U.S. stocks are lower in early Tuesday afternoon trading, with the Dow Jones Industrial Average (DJINDICES: ^DJI) and the S&P 500 (SNPINDEX: ^GSPC) down 0.14% and 0.11%, respectively, at 1 p.m. EST.
Through superior capital allocation and the resulting compounding of intrinsic value, Warren Buffett's conglomerate, Berkshire Hathaway, has become so large that its subsidiaries make billion-dollar acquisitions that go nearly unnoticed.
Bloomberg noted that Berkshire's third-quarter report, which was released last Friday, contained the price of this specific acquisition that was completed at the end of the quarter:
On September 30, 2015, UTLX acquired approximately 25,000 tank cars from General Electric Company's leasing unit for a total purchase price of approximately $1.0 billion. This transaction and related transactions to be completed in the fourth quarter of 2015 are expected to further enhance the full-service capabilities of UTLX's repair, maintenance and inspection network and contribute to future revenue and earnings growth.
What is UTLX, you ask? According to the same quarterly report, "UTLX manufactures, owns and leases railcars and intermodal tank cars, and also owns and leases cranes." Within Berkshire's classification of activities, the business falls under Finance and Financial Products.
For Bloomberg, the "buried" disclosure illustrates the challenge analysts and investors face in trying to assess Berkshire's operating performance and value. But is that really a fair criticism?
Marmon Holdings, the Berkshire subsidiary that owns UTLX, did announce the acquisition with a press release on Sept. 30., though the terms of the transaction were not disclosed.
(Incidentally, the scope of that spate of deal-making with General Electric is actually even larger than a billion dollars, as the report refers to "this transaction and related transactions to be completed in the fourth quarter of 2015.")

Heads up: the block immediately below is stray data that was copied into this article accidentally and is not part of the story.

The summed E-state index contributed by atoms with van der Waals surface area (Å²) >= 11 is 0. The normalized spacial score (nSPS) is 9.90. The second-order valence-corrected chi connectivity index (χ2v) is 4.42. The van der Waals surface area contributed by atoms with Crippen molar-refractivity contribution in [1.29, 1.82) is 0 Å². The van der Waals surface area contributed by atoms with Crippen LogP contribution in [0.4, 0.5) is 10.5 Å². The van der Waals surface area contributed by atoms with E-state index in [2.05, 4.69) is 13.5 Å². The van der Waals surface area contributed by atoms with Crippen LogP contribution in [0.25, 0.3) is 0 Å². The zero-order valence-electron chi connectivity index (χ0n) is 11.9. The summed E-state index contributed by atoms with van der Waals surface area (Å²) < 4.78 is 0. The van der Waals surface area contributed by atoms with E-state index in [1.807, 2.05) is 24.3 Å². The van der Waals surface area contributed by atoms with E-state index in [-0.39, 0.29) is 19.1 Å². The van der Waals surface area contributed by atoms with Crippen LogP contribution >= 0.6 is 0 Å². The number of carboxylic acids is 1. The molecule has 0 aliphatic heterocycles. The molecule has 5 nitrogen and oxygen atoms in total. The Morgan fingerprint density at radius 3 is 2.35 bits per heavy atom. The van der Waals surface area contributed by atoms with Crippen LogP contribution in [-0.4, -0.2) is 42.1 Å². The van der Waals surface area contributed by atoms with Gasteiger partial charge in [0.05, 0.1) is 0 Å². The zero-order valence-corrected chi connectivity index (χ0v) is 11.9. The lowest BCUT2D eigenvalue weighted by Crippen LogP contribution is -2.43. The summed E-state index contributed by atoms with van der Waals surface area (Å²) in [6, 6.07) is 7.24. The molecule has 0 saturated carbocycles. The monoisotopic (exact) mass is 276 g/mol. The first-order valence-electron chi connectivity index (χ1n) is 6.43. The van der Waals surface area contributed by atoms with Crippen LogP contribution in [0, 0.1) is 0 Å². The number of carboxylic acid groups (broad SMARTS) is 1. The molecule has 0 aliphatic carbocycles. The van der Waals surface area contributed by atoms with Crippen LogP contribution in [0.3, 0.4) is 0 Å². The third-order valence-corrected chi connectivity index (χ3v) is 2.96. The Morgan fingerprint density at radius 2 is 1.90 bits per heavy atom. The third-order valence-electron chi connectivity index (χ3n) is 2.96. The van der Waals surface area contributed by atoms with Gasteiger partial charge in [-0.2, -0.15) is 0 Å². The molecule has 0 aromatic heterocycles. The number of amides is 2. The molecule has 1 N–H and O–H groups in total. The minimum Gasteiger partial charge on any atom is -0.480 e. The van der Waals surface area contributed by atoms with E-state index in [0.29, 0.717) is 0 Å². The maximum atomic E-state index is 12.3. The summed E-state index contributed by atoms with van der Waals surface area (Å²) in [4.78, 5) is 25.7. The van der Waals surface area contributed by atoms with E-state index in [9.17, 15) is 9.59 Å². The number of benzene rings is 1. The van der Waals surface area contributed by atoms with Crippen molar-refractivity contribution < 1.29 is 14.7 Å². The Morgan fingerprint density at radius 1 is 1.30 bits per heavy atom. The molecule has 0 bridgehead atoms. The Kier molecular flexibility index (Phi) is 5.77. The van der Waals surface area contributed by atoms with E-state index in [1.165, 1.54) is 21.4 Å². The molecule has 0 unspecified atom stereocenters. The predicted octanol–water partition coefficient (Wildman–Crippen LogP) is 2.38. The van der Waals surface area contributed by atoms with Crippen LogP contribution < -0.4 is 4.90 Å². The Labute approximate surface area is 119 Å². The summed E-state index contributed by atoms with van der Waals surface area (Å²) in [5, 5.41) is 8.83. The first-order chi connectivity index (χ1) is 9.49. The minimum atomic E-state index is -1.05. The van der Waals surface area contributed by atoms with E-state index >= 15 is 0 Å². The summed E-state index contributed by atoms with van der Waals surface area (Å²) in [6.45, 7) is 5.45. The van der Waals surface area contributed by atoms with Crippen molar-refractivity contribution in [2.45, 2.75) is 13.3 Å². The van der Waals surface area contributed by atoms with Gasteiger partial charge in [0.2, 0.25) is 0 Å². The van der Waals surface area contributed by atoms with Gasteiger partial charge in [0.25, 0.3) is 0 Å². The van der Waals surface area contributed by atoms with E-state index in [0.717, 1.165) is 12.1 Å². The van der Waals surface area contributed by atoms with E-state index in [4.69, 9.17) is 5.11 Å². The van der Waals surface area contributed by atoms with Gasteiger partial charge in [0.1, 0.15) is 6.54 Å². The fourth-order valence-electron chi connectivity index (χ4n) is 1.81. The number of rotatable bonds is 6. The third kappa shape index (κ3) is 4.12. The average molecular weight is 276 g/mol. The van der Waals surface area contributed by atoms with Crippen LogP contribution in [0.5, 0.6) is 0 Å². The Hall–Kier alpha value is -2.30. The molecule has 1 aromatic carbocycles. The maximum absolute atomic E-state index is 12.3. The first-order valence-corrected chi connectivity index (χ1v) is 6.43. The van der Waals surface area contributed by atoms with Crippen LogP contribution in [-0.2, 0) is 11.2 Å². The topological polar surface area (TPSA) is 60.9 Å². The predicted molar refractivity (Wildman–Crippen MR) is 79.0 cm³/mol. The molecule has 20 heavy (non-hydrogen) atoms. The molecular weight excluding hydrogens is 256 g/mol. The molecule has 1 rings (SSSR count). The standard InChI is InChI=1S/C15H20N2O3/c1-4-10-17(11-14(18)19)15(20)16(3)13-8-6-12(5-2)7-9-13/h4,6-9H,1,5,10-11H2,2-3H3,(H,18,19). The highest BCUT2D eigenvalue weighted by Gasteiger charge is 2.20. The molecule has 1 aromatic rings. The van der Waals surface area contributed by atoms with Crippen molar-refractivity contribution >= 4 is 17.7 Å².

"Bolt-ons" refer to acquisitions that Berkshire contributes to an existing subsidiary, or that are carried by the subsidiary itself. Here's how Berkshire has summarized its bolt-on acquisition activity in the previous two years' annual reports:
We contracted for 31 bolt-ons, scheduled to cost $7.8 billion in aggregate. The size of these transactions ranged from $400,000 to $2.9 billion.
The largest of those transactions, that of the Duracell battery business, was announced in a press release that included the value of the deal.
Last year, we contracted for 25 of these [bolt-on acquisitions], scheduled to cost $3.1 billion in aggregate. These transactions ranged from $1.9 million to $1.1 billion in size.
The largest of these was Marmon's acquisition of IMI plc's beverage dispensing and merchandising operations, which was also announced in a press release that included the price.
I think Bloomberg (and some of the analysts who cover Berkshire) may be missing the plot, here. Buffett is very clear about his approach to disclosure regarding his "partners," as laid out in the Berkshire Hathaway Owner's Manual (my emphasis):
Our guideline is to tell you the business facts that we would want to know if our positions were reversed.
[...] We will be communicating with you in several ways. Through the annual report, I try to give all shareholders as much value- defining information as can be conveyed in a document kept to reasonable length. We also try to convey a liberal quantity of condensed but important information in our quarterly reports, though I don't write those (one recital a year is enough).
Perhaps it's this part of Berkshire's policy specifically that grates with analysts and journalists:
In all of our communications, we try to make sure that no single shareholder gets an edge: We do not follow the usual practice of giving earnings "guidance" or other information of value to analysts or large shareholders. Our goal is to have all of our owners updated at the same time.
I believe Buffett has established the right criteria for disclosure and is following them more than adequately. Investors would be better served if more companies did the same.
Alex Dumortier, CFA, has no position in any stocks mentioned. The Motley Fool owns shares of and recommends Berkshire Hathaway. Try any of our Foolish newsletter services free for 30 days. We Fools may not all hold the same opinions, but we all believe that considering a diverse range of insights makes us better investors. The Motley Fool has a disclosure policy.